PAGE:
HEART 2022 Special Session on Efficiency-Driven Computing
The special session on Efficiency-Driven Computing at HEART2022 aims to showcase state-of-the-art software, hardware and architectural innovations that advance the research frontier in improving power- and energy-efficiency in computing systems. Since power-efficiency, by definition, is affected by both the performance and the power consumption of a system, it is possible that the most power-efficient system is not necessarily the fastest system at the same time. The goal of this session is therefore to highlight works that improve power-efficiency of a system even when the resulting system may not be faster, and in some cases, even slower.
This special session is designed to be inclusive in terms of targeted systems and applications. We are interested in contributions that target computing systems of all kinds: from the largest supercomputers to tiniest battery-operated systems, from CPU-only systems to accelerated systems using FPGA, GPU or CGRA. We are interested in software, hardware and/or architectural techniques that can demonstrate measurable improvement in power-efficiency of the system. Depending on the target application and architecture, either power consumption or energy consumption of the system may be used as a metric for measuring the efficiency of a system. The only technical requirement is that the submitted work must demonstrate measurable improvement in efficiency of the targeted system over a baseline system, and we are interested in works that can attribute the technical innovations that lead to such improvement.
Specifically, let A be the accelerated system that is compared with a baseline system B. Then authors must demonstrate that:
Eff_A > Eff_B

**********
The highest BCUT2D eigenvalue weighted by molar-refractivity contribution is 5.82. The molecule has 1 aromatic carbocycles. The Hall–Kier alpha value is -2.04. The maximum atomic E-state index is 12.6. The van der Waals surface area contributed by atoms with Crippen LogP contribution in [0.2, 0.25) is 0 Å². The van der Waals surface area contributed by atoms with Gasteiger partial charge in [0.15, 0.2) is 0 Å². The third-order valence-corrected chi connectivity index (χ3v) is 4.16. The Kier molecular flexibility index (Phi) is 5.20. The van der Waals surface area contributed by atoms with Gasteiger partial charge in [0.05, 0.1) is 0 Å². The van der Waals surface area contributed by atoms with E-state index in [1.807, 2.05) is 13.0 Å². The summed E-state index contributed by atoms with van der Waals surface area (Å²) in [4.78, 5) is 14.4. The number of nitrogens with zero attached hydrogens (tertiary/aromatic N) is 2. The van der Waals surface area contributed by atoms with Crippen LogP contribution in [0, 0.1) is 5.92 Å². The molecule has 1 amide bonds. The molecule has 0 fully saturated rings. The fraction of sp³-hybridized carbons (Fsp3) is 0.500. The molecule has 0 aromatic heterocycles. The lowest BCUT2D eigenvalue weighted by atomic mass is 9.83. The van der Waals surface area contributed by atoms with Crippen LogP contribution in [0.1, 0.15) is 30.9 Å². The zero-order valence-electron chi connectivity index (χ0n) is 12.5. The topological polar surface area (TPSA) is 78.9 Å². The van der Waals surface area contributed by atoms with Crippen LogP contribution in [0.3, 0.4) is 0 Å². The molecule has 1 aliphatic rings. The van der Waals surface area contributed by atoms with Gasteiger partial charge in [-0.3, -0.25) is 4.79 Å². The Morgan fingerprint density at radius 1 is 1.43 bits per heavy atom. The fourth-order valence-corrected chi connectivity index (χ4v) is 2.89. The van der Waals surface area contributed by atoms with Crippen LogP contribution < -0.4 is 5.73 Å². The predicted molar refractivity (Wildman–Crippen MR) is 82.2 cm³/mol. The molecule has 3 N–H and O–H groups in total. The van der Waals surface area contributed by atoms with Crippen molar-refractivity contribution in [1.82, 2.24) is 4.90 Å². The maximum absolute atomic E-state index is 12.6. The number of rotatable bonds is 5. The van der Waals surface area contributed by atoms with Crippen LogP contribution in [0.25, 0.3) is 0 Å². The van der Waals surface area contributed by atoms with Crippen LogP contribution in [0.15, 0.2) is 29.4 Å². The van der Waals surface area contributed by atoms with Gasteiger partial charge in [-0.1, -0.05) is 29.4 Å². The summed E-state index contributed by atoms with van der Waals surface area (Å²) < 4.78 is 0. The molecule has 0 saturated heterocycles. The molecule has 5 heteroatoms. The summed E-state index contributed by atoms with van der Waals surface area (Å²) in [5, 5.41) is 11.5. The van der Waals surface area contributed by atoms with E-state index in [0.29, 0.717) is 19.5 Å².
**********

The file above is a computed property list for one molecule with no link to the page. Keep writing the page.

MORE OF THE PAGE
Perf_A > 0.8 Perf_B
where Perf and Eff are performance metric and power- or energy-efficiency metric that the authors must clearly define (see the description on Performance Evaluation Document below). Note Perf is defined as a metric that is better when the number is higher (e.g. throughput, or 1/elapsed time).
Example topics that fall under this very inclusive call for contribution includes, but not limited to:
Use of accelerator (FPGA, GPU, other) vs pure CPU system
Use of SIMD extension vs original CPU without SIMD extension
Use of different connection topology for processor array
Use of run-time reconfigurable heterogeneous architectures (e.g. big.LITTLE)
Use of partial power shutdown function of CPU. (e.g. Fugaku’s eco-mode)
Note that the above two evaluation metrics are prerequisite for the submissions to be considered for this special session. Fulfilling both of them does not automatically imply acceptance of the paper. See Evaluation Criteria below.
Performance Evaluation Document
To facilitate meaningful discussion of power- and energy-efficiency improvements in a wide range of target scenarios, all submissions to this special session must include a Performance Evaluation Document together with the main technical contribution paper. In this document, the authors must provide information on all questions listed below concisely (within 1 page, or 800 words):
Describe your target system
Describe your baseline system
Describe your target benchmark or application.
Define your performance metric
Define your power or energy measurement metric
Describe the experimental procedure to measure performance as defined in Ans 4
Describe the experimental procedure to measure your power or energy consumption as defined in Ans 5
Performance result (your system)
Power or Energy Result (your system)
Efficiency of your system (Eff_A)
Performance result (baseline)
Power or Energy Result (baseline)
Efficiency of baseline system (Eff_B)
Efficiency Improvement (Eff_A / Eff_B)
Question 1: Describe your target system
“The XYZ super computer [reference]”
“An FPGA with embedded processor on Zynq [reference]”
“A custom cluster of Jetson Xaviar [reference]”
Any computer system (even CPU-only systems) may be targeted. Improvement in power efficiency may come from software, hardware or even architectural innovations.
Question 2: Describe your baseline system
“The same system as Ans 1 but with SIMD extension turned off”
“Using only embedded processor on Zynq”
“A similar design published in [reference]”
“A similar embedded GPU system”
Describe the baseline system that you intend to compare against. You have to make a convincing argument why such a baseline system should be chosen for comparison. For example, if you want to demonstrate how an additional accelerator can improve your system’s power efficiency, you probably want to compare against the same host system without the accelerator. If you want to demonstrate a new compilation technique that improves power-efficiency of your system, then you may want to compare against the case when this new compiler optimization is turned off.
Question 3: Describe your target benchmark or application.
“Custom designed microbenchmark”